Even in tropical waters it is possible to get cold spending too long in the water, so apes with body fat around them will have the advantage of being able to forage longer in the water. Fur will become a drag while swimming, so apes with less fur will swim better. So evolutionary pressure will favour apes with less fur and more body fat. As females will find the water a safer environment than males, it may cause a division of labour, where females forage in the sea or rivers and males forage on land. This will be why females are more aquatic than males.
It seems that this ape thrived, living in the sea. From the sea it was getting the brain food to develop its brain. Wading most of the time forced it to learn how to walk on two legs all the time. As the females became more aquatic and learnt how to swim out beyond their depth, it was possible for them to collect more food than the males foraging on land. These apes living on the coast would need a supply of fresh water and where there wasn’t a nearby river this could be provided by coconut milk.
With the increase in brain size this ape began to use its brain. Early tool use probably came with breaking open shellfish and coconuts with a club or stone. Woman divers, in digging out shellfish from rocks underwater, would use digging sticks. An early method of catching fish came with using fish traps. These early humans would already find fish trapped in pools left by the outgoing tide. So to increase production they would dig bigger pools and block any channel that allowed the water to drain away in the outgoing tide and allow the fish to escape. In Australia, purpose built fish traps have been discovered, built by Aborigines and constructed with rocks. They also may have started to learn how to construct crude shelters.
Rafts were probably the first sea craft constructed. These would be very helpful for women divers, not only as a platform from which to dive but somewhere to put the food they are collecting from the sea. They might have been used to paddle out to offshore islands to find more food; if they over fished the areas they were living in.
One of the mysteries of understanding the way modern humans emerged out of Africa is explaining how they got to Australia before the first humans reached Europe, which is a lot closer. It has been suggested that modern humans took: “the scenic route out of Africa”. In other words, they followed the coastline all the way from Africa to Australia. For this to happen it suggests that the human population was thriving and expanding by living on the coast. Some may have moved inland and halted the process of becoming aquatic, because they still bred with coastal peoples. This would slow down the rate at which the race developed aquatic features.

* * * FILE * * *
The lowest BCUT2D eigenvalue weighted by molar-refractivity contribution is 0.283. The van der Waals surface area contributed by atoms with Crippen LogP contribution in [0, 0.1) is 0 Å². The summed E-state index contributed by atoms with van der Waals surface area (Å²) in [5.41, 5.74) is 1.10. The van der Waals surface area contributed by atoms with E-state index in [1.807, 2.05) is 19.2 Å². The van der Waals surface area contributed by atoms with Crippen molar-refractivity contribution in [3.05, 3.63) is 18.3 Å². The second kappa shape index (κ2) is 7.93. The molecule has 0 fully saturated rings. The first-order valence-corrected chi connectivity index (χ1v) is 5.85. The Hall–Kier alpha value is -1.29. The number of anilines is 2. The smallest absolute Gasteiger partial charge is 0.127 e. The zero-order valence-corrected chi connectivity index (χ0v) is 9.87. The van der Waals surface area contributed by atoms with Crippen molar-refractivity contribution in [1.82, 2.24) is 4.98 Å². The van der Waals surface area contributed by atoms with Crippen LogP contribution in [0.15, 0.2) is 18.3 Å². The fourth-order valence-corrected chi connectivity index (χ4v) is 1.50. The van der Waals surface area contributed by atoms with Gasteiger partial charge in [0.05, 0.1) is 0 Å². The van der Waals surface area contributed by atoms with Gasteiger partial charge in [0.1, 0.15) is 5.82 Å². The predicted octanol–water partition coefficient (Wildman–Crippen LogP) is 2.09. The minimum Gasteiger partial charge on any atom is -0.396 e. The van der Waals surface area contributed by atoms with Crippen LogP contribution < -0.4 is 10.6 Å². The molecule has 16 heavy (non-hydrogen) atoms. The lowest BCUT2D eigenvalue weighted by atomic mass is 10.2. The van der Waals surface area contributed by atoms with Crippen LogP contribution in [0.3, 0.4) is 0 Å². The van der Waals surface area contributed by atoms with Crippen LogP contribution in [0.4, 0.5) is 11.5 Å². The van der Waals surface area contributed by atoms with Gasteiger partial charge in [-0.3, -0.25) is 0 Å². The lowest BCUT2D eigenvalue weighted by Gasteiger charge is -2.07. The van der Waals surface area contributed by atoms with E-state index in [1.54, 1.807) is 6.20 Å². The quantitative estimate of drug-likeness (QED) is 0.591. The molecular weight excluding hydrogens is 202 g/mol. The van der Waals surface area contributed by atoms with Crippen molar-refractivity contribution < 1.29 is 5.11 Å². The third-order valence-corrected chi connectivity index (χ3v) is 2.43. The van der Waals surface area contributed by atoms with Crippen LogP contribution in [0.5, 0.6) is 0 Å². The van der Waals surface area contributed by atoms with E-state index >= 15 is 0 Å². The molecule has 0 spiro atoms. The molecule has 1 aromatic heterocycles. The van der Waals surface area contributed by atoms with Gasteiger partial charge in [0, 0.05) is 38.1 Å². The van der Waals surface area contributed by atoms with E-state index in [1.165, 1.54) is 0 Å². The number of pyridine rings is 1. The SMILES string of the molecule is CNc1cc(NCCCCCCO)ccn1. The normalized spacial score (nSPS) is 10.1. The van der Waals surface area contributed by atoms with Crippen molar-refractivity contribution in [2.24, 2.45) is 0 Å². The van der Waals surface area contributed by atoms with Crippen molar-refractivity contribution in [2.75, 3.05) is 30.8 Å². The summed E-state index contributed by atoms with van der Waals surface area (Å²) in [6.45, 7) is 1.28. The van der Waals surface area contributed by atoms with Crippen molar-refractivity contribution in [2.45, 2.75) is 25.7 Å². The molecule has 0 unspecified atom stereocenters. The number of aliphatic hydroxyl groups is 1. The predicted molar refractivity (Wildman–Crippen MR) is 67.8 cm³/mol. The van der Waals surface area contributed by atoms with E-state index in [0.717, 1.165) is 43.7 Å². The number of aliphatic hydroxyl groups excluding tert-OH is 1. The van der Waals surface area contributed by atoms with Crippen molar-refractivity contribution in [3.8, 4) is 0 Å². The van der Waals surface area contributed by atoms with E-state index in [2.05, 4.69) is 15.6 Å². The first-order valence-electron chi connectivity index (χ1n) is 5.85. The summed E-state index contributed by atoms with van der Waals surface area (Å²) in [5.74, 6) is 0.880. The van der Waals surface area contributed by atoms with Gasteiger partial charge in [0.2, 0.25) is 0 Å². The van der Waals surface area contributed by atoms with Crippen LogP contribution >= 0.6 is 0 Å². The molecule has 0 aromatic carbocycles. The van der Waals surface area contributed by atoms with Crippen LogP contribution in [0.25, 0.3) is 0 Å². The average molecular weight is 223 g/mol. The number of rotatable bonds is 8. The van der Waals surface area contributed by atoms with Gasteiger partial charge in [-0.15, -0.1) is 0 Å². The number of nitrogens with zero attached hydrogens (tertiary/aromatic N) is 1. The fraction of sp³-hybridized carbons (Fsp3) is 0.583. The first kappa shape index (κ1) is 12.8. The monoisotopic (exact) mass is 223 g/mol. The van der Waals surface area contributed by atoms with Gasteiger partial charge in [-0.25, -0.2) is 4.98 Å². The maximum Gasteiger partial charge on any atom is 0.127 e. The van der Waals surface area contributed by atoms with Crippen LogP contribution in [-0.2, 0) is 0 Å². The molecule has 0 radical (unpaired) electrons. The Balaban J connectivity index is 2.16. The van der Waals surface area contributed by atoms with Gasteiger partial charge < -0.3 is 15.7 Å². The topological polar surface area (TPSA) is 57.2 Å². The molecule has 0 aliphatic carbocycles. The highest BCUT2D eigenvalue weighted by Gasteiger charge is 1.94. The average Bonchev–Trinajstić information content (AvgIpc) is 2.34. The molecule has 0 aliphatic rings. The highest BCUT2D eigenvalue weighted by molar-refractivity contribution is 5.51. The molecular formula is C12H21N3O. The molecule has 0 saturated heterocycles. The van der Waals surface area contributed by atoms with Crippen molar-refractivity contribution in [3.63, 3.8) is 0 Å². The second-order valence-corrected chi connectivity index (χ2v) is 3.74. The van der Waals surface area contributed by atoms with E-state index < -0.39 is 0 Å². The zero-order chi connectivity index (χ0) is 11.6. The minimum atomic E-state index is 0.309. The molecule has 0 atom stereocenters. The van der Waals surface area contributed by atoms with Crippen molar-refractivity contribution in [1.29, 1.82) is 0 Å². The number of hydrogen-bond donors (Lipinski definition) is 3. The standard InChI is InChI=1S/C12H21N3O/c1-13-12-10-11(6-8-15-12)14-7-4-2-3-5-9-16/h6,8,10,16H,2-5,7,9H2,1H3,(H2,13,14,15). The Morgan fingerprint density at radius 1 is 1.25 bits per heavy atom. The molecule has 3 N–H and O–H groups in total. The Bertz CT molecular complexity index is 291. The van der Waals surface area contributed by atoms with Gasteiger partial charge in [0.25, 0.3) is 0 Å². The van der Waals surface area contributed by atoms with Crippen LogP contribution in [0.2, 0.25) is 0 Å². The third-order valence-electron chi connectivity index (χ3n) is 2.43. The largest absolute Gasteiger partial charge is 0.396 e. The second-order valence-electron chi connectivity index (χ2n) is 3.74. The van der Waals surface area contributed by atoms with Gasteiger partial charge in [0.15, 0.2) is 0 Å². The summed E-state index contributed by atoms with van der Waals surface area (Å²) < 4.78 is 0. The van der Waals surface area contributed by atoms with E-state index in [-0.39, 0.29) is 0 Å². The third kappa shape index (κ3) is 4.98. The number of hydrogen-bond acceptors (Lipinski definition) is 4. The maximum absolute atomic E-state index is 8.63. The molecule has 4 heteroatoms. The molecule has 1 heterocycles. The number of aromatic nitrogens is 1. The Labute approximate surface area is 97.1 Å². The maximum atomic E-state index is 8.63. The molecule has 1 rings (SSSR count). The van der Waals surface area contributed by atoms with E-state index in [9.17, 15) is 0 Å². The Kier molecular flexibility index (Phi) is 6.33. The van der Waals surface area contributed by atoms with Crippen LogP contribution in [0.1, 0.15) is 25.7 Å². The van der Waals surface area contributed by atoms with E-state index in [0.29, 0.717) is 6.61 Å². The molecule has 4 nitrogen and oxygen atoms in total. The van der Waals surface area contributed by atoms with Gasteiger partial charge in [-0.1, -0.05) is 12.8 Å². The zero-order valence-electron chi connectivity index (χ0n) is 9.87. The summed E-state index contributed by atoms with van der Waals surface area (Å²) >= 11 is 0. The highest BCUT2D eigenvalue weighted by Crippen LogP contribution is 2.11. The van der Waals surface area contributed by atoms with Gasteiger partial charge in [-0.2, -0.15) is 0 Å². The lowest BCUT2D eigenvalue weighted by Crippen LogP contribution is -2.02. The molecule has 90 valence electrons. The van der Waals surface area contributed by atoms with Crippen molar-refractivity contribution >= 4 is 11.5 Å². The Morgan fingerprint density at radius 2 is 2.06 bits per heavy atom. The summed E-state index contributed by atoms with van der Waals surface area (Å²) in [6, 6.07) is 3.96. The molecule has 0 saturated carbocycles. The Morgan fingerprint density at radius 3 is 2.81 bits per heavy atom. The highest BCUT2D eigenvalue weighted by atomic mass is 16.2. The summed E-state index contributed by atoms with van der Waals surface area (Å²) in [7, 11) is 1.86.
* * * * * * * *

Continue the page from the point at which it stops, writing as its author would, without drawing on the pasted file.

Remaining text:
On the other hand, an increase in population would also force some humans further out to sea. This is because the shallows would be in danger of being over fished, forcing women to make rafts and dive in deeper and deeper waters. In going out further from land, they would have to learn the art of seawomanship, as there would be times when wind and currents take them out of sight of land, and they had to find their way back. In so doing they will find islands beyond what they can see on the horizon. We know the art of seawomanship would have been learned as far back as 50,000 years ago, because modern humans had to be able to sail beyond the horizon to reach Australia.
Rafts are not the best way to paddle along and therefore there would be pressure to invent something better, either creating a primitive form of sail or learning to hollow out logs to make dugout canoes. Sometimes logs rot from the inside so by cleaning out the rotten wood a crude canoe can be created. This may be how the first dugout canoes were produced.
At this time women would be the dominant sex; this is because on the coast women, being more aquatic than men, would provide the bulk of the food for the tribe. So women would have a higher status than men, and perhaps like in haenyo communities of recent times, men looked after the children on land while the women worked in the sea. Even when some humans began to live inland, and adopted the gatherer/hunter lifestyle, women were still the main breadwinners. All over the world Stone Age people seem to adopt the roles of women gathering food and men hunting. (Though this is not always true; anthropologists have observed Stone Age communities where women do the hunting). Although in his-story the role of hunting is greatly emphasised, in the tropics hunting by men is not very efficient. Even when they invented sophisticated weapons like the bow and arrow, the woomera spear thrower and the boomerang, most hunts end up unsuccessful. Then the tribe is totally reliant on gathering by women for reliable and sustainable food. In many cases it seems that the hunting is more a sport for the men. In tribes in Africa men don’t have a lot to do, women gather the food, look after the children and build the huts. So men spend their time hunting or making war on other tribes.